Paragangliomas (PGLs) are neuroendocrine tumors that arise embryologically from the neural crest. Sympathetic PGLs can be located in the thoracic-abdominal region while parasympathetic PGLs are mainly situated in the head and neck region. Most PGLs are sporadic, but in 30% of cases they are hereditary (associated with mutations of SDHB, SDHC, SDHD, SDHAF2, SDHA, TMEM, MAX, and VHL); they can be classified into 4 different paraganglioma syndromes: PGL1, PGL2, PGL3, and PGL4. Surgery is the treatment of choice for both sympathetic and parasympathetic PGLs. Other types of treatment include medical agents (such as gemcitabine, cisplatin, or sunitinib) and radiotherapy (external-beam radiotherapy or stereotactic surgery). Surgery and radiotherapy, however, can cause important side effects such as vascular complications and peripheral nerve damage (hypoglossal, recurrent laryngeal, glossopharyngeal, and vagus). Another possible treatment option is the use of peptide receptor radionuclide therapy (PRRT), including PRRT with 177Lu-DOTATATE. We studied 4 patients with hereditary nonmetastatic paraganglioma syndrome type 1 (PGL1), with progressive disease, in whom surgical excision was not possible. They were treated with 177Lu-DOTATATE (3-5 cycles) and all had a partial response (PR) or a stable disease (SD) to the treatment. In conclusion, a good alternative treatment when surgical or radiation therapy are contraindicated could be radiometabolic therapy with 177Lu-DOTATATE.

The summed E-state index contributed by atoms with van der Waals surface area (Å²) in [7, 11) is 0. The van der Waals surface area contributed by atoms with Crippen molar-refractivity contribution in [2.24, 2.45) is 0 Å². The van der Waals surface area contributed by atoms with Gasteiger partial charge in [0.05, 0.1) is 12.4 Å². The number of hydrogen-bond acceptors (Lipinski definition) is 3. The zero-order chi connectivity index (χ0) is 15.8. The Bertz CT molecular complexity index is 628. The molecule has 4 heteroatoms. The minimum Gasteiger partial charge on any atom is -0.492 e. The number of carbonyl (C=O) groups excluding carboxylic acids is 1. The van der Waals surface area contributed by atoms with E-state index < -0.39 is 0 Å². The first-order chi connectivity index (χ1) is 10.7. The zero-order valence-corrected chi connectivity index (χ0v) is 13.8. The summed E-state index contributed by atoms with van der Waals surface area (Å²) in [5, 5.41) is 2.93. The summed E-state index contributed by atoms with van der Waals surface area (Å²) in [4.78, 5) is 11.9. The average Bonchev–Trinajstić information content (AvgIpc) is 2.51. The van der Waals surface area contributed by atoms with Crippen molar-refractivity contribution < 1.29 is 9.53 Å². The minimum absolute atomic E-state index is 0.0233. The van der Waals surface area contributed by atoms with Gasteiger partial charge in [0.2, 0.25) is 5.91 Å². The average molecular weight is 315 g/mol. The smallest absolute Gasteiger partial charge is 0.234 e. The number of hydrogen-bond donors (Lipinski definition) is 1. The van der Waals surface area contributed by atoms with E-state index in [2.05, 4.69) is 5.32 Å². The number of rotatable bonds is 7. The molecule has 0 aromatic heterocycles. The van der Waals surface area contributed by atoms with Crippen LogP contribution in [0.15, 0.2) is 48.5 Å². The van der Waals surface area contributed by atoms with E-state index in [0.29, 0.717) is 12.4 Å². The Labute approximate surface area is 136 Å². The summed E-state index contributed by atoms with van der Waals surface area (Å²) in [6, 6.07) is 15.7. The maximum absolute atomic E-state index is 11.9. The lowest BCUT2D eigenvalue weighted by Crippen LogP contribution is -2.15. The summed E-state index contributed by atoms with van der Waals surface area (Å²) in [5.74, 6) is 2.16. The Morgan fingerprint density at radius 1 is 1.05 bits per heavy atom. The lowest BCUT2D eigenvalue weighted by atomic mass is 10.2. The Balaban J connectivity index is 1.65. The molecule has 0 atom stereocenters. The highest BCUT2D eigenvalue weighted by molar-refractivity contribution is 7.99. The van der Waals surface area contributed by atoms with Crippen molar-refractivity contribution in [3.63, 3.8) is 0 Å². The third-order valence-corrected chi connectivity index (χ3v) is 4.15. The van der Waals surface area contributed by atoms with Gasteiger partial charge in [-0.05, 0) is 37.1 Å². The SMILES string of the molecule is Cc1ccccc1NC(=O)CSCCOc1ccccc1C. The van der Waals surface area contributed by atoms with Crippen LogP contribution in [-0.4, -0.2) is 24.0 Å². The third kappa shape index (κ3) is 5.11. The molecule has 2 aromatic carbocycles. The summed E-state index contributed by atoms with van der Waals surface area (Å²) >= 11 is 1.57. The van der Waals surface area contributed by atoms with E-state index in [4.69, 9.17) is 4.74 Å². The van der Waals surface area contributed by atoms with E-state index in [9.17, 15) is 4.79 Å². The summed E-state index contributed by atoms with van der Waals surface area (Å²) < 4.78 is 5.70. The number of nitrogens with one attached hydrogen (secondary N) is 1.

ASJC Scopus subject areas
- Clinical Biochemistry
- Biochemistry, medical
- Endocrinology, Diabetes and Metabolism